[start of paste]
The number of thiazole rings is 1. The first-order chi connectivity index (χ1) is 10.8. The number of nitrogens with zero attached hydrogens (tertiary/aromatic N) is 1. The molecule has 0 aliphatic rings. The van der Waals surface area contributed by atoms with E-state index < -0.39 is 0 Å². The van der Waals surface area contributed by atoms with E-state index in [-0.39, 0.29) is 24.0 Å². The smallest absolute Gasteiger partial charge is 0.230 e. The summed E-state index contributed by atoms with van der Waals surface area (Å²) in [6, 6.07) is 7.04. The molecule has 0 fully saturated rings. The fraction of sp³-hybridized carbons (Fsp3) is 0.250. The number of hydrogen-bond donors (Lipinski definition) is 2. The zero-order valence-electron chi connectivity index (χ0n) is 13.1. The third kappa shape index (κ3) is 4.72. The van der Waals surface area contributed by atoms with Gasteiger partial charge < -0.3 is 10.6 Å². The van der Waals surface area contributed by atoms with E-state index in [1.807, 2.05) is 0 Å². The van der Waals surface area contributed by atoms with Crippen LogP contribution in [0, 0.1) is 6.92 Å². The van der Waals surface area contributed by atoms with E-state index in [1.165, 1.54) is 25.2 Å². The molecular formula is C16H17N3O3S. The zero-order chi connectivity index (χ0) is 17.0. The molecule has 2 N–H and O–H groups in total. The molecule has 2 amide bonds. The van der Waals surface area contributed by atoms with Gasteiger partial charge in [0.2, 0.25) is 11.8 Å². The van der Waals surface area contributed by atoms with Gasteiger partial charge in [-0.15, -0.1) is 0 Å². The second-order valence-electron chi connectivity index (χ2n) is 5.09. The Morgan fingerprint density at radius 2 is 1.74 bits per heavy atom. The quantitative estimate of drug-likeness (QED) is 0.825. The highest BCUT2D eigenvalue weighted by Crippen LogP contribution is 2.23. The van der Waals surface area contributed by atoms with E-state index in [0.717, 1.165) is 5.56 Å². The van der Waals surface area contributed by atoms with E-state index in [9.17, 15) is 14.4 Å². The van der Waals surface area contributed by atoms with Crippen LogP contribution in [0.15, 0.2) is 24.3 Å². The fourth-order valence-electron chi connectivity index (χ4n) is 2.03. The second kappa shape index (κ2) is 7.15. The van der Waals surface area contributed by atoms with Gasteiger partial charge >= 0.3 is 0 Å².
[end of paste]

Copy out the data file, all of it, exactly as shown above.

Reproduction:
The number of thiazole rings is 1. The first-order chi connectivity index (χ1) is 10.8. The number of nitrogens with zero attached hydrogens (tertiary/aromatic N) is 1. The molecule has 0 aliphatic rings. The van der Waals surface area contributed by atoms with E-state index < -0.39 is 0 Å². The van der Waals surface area contributed by atoms with E-state index in [-0.39, 0.29) is 24.0 Å². The smallest absolute Gasteiger partial charge is 0.230 e. The summed E-state index contributed by atoms with van der Waals surface area (Å²) in [6, 6.07) is 7.04. The molecule has 0 fully saturated rings. The fraction of sp³-hybridized carbons (Fsp3) is 0.250. The number of hydrogen-bond donors (Lipinski definition) is 2. The zero-order valence-electron chi connectivity index (χ0n) is 13.1. The third kappa shape index (κ3) is 4.72. The van der Waals surface area contributed by atoms with Gasteiger partial charge < -0.3 is 10.6 Å². The van der Waals surface area contributed by atoms with E-state index in [1.807, 2.05) is 0 Å². The van der Waals surface area contributed by atoms with Crippen LogP contribution in [0, 0.1) is 6.92 Å². The van der Waals surface area contributed by atoms with E-state index in [1.165, 1.54) is 25.2 Å². The molecular formula is C16H17N3O3S. The zero-order chi connectivity index (χ0) is 17.0. The molecule has 2 N–H and O–H groups in total. The molecule has 2 amide bonds. The van der Waals surface area contributed by atoms with Gasteiger partial charge in [0.2, 0.25) is 11.8 Å². The van der Waals surface area contributed by atoms with Gasteiger partial charge in [-0.15, -0.1) is 0 Å². The second-order valence-electron chi connectivity index (χ2n) is 5.09. The Morgan fingerprint density at radius 2 is 1.74 bits per heavy atom. The quantitative estimate of drug-likeness (QED) is 0.825. The highest BCUT2D eigenvalue weighted by Crippen LogP contribution is 2.23. The van der Waals surface area contributed by atoms with E-state index in [0.717, 1.165) is 5.56 Å². The van der Waals surface area contributed by atoms with E-state index in [9.17, 15) is 14.4 Å². The van der Waals surface area contributed by atoms with Crippen LogP contribution in [0.15, 0.2) is 24.3 Å². The fourth-order valence-electron chi connectivity index (χ4n) is 2.03. The second kappa shape index (κ2) is 7.15. The van der Waals surface area contributed by atoms with Gasteiger partial charge >= 0.3 is 0 Å².